16. The co-morbidity burden of children and young adults with autism spectrum disorders. PLoS One. 2012; 7(4):e33224. View abstract
  17. Commentary from the DSM-5 Workgroup on Neurodevelopmental Disorders. J Am Acad Child Adolesc Psychiatry. 2012 Apr; 51(4):347-9. View abstract
  18. Common neurological co-morbidities in autism spectrum disorders. Curr Opin Pediatr. 2011 Dec; 23(6):609-15. View abstract
  19. Recent advances in autism spectrum disorders. Curr Opin Pediatr. 2011 Dec; 23(6):607-8. View abstract
  20. Autism. Editorial. Autism. 2011 Sep; 15(5):523-5. View abstract
  21. Testing autism interventions: trials and tribulations. Lancet. 2010 Jun 19; 375(9732):2124-5. View abstract
  22. The role of epilepsy and epileptiform EEGs in autism spectrum disorders. Pediatr Res. 2009 Jun; 65(6):599-606. View abstract
  23. Neurometabolic disorders and dysfunction in autism spectrum disorders. Curr Neurol Neurosci Rep. 2009 Mar; 9(2):129-36. View abstract
  24. Genome-wide expression profiling of lymphoblastoid cell lines distinguishes different forms of autism and reveals shared pathways. Hum Mol Genet. 2007 Jul 15; 16(14):1682-98. View abstract
  25. Strong association of de novo copy number mutations with autism. Science. 2007 Apr 20; 316(5823):445-9. View abstract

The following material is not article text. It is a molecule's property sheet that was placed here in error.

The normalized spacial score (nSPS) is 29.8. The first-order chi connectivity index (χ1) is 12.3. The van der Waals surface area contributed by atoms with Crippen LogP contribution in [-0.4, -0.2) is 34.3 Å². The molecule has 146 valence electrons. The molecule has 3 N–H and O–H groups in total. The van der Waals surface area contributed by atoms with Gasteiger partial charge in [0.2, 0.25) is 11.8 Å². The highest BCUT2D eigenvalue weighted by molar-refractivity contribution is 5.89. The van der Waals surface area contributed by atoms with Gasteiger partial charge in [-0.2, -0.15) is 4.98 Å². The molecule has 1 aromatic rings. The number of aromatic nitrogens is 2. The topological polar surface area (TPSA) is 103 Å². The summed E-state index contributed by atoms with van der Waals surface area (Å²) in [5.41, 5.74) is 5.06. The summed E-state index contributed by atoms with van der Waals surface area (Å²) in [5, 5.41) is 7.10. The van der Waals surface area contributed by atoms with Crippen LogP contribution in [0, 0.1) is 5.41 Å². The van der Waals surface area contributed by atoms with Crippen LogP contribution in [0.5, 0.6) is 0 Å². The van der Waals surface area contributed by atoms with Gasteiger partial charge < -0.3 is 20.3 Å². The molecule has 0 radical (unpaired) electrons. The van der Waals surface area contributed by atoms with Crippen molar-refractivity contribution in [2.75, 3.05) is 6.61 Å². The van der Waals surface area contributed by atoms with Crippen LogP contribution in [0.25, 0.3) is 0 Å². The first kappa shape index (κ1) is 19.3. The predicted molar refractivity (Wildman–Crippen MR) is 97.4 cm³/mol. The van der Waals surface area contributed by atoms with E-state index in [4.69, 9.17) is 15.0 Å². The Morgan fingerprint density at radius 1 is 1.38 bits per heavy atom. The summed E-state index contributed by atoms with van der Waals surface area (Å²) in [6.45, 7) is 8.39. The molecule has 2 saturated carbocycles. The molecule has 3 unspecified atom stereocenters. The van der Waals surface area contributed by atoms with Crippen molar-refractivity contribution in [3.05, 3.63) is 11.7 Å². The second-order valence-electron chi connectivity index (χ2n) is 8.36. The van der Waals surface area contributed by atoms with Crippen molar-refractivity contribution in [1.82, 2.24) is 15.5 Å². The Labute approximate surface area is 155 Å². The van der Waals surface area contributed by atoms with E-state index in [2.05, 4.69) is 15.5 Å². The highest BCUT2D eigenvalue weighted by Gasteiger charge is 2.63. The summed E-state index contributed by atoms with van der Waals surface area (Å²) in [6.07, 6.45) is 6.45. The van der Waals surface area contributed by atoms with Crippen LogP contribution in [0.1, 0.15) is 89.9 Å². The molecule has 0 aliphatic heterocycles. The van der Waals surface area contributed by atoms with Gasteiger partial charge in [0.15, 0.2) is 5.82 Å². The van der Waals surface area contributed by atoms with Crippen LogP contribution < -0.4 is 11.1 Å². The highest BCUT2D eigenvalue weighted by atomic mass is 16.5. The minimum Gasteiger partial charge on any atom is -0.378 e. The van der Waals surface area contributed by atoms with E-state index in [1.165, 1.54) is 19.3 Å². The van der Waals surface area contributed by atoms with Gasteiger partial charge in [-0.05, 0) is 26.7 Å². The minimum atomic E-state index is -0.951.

26. Mapping autism risk loci using genetic linkage and chromosomal rearrangements. Nat Genet. 2007 Mar; 39(3):319-28. View abstract
  27. Stratification based on language-related endophenotypes in autism: attempt to replicate reported linkage. . 2006 Sep 05; 141B(6):591-8. View abstract
  28. Autism from developmental and neuropsychological perspectives. Annu Rev Clin Psychol. 2006; 2:327-55. View abstract
  29. beta2-adrenergic receptor activation and genetic polymorphisms in autism: data from dizygotic twins. J Child Neurol. 2005 Nov; 20(11):876-84. View abstract
  30. Autism spectrum disorder: screening, diagnosis, and medical evaluation. Semin Pediatr Neurol. 2004 Sep; 11(3):186-95. View abstract
  31. The genetics of autism. Semin Pediatr Neurol. 2004 Sep; 11(3):196-204. View abstract
  32. Association between the HOXA1 A218G polymorphism and increased head circumference in patients with autism. Biol Psychiatry. 2004 Feb 15; 55(4):413-9. View abstract
  33. A genomewide screen of 345 families for autism-susceptibility loci. Am J Hum Genet. 2003 Oct; 73(4):886-97. View abstract
  34. The autism genetic resource exchange: a resource for the study of autism and related neuropsychiatric conditions. Am J Hum Genet. 2001 Aug; 69(2):463-6. View abstract
  35. Visual field defects and other ophthalmological disturbances associated with vigabatrin. Drug Saf. 2001; 24(5):385-404. View abstract